Wash. bans sale, trade of shark fins
Gov. Chris Gregoire has signed legislation that prohibits the sale, trade or distribution of shark fins or derivative products in the state of Washington.
Is the Woodland Park Zoo Mistreating Its Elephants?
Chai lives with two other female elephants—Bamboo and Watoto—in the Woodland Park Zoo’s one-acre elephant enclosure, whimsically named the Thai Village. You get there by following the Trail of Vines past the swimming grotto and through the Elephant Forest. But the exhibit isn’t as idyllic as its Candy Land–ish name portends: The enclosure consists of grubby fields, a concrete pool, and the Elephant Barn, where Chai, Bamboo, and Watoto hide out when temperatures dip below 40 degrees.
Seoul Tells Fendi No Fur On The Cat Walk
South Korea’s capital city has told Italian fashion house Fendi to remove all fur items from a show of its Fall/Winter collection due to complaints from animal rights groups, officials said Monday.
Meat Without Slaughter
Michael Specter provides a fresh look at the prospect of growing meat in labs instead of feed lots and pastures. Specter acknowledges there is “ghoulish” aspect to “lab meat,” but notes that industrial-scale livestock husbandry is ghoulish, as well.
Documentary argues virtues of a vegan diet
Despite the educational tone of the film, it’s not as dry as it sounds. Bolstered by two American doctors’ decades of separate research, “Forks Over Knives’’ offers compelling evidence that a diet heavy in animal protein and dairy leads to an increase in heart disease, cancer, diabetes, and other severe illnesses. The film delivers a concise history of Western eating habits, with graphs and charts punctuated by entertaining real-life experiences.
Alarm Over Rural Veterinarian Shortage
Today, more than 1,500 counties in the U.S. are without a single veterinarian to treat animals, estimated by the AVMA. That amounts to 44 states with at least one shortage area, designated annually by the U.S. Department of Agriculture (USDA). The shortage is most acute in states with the most food-producing animals, such as cows, chickens and pigs.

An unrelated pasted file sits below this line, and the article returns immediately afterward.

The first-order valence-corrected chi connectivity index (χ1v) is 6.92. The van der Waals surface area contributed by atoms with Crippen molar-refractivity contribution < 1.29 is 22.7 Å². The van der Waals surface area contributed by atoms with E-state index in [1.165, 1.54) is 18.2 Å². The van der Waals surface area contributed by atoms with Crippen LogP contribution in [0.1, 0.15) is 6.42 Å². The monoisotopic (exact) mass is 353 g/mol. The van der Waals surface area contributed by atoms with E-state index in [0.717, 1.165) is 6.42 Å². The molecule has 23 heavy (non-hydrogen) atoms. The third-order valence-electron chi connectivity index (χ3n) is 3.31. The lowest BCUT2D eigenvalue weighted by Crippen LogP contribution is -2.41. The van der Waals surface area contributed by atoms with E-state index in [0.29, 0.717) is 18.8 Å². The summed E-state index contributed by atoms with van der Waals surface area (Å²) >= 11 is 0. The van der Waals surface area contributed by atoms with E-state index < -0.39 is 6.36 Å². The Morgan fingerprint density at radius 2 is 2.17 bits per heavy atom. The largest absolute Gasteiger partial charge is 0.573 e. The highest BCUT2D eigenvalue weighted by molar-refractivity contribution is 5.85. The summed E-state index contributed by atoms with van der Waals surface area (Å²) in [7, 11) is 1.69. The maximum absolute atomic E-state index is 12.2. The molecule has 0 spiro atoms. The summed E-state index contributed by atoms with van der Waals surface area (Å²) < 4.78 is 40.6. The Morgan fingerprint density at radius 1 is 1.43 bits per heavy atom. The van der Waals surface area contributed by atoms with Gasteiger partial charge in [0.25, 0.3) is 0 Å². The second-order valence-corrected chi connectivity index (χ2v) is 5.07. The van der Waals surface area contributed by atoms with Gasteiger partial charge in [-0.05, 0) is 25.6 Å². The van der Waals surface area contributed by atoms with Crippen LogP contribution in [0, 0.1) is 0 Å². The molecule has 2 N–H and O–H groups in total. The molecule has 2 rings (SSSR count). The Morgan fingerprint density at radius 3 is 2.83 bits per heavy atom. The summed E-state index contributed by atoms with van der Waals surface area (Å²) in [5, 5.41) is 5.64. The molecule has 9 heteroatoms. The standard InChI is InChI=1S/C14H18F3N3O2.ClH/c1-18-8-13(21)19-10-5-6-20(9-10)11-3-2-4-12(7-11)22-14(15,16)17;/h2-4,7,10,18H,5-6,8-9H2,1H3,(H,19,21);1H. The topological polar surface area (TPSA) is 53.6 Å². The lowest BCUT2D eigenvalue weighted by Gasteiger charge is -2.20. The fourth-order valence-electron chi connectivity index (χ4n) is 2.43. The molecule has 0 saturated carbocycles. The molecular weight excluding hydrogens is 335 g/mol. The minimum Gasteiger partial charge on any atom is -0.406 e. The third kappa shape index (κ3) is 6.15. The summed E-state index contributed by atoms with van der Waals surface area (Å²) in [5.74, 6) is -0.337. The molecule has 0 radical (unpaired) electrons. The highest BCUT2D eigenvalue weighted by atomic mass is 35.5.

Agrichemicals cause problems for animals
Decades of using agricultural chemicals and pesticides has created a toxic legacy for animals. “The alarming thing is that exposure to just miniscule amounts of agrichemicals can affect the capacity of animals and people to reproduce and develop normally,” he said in a statement ahead of his presentation.
Japan to cull livestock in nuclear zone
Japan will start culling thousands of cattle and other livestock in the 20km evacuation zone around its stricken Fukushima nuclear plant, the government said. More than 10,000 cows — once the pride of Fukushima prefecture, prized for their marbled beef and rich milk — were left behind in the scramble to escape, many of them locked in sheds where they starved to death, farmers have said.
Scientists Find MRSA Germ in Supermarket Meats
MRSA, a bacteria resistant to common antibiotics, has been discovered in supermarket meats, and the germ is apparently being introduced by human food handlers, a new study reports.
PACs give animals a voice
Animal lovers in Delaware and Maryland have created state Political Action Committees to support candidates who stick up for animals. Other states with animal-friendly PACs include California, Maryland, Missouri, New Jersey, New York and Pennsylvania.
Meat is murder? More like suicide, argues Planeat film
Eating animals and their products is bad for our health and our planet, according to a subtle new polemic…In the end, the argument made is pretty simple. Global population is growing, meaning more mouths to feed, even if the dreadful inadequacies of existing food distribution is overcome. So we need more food, but meat has a very heavy impact on the planet, both directly and via greenhouse gases. So if we all want to sit down to eat without killing ourselves or the planet, we in the west will need to eat less meat and dairy.
The Dogs of War: Beloved Comrades in Afghanistan
The classified canine that went on the Navy Seals’ raid of Osama bin Laden’s compound last week has generated a wave of interest in military dogs, which have been used by the United States since at least World War I. Now, more valued than ever, they are on their own surge into Afghanistan.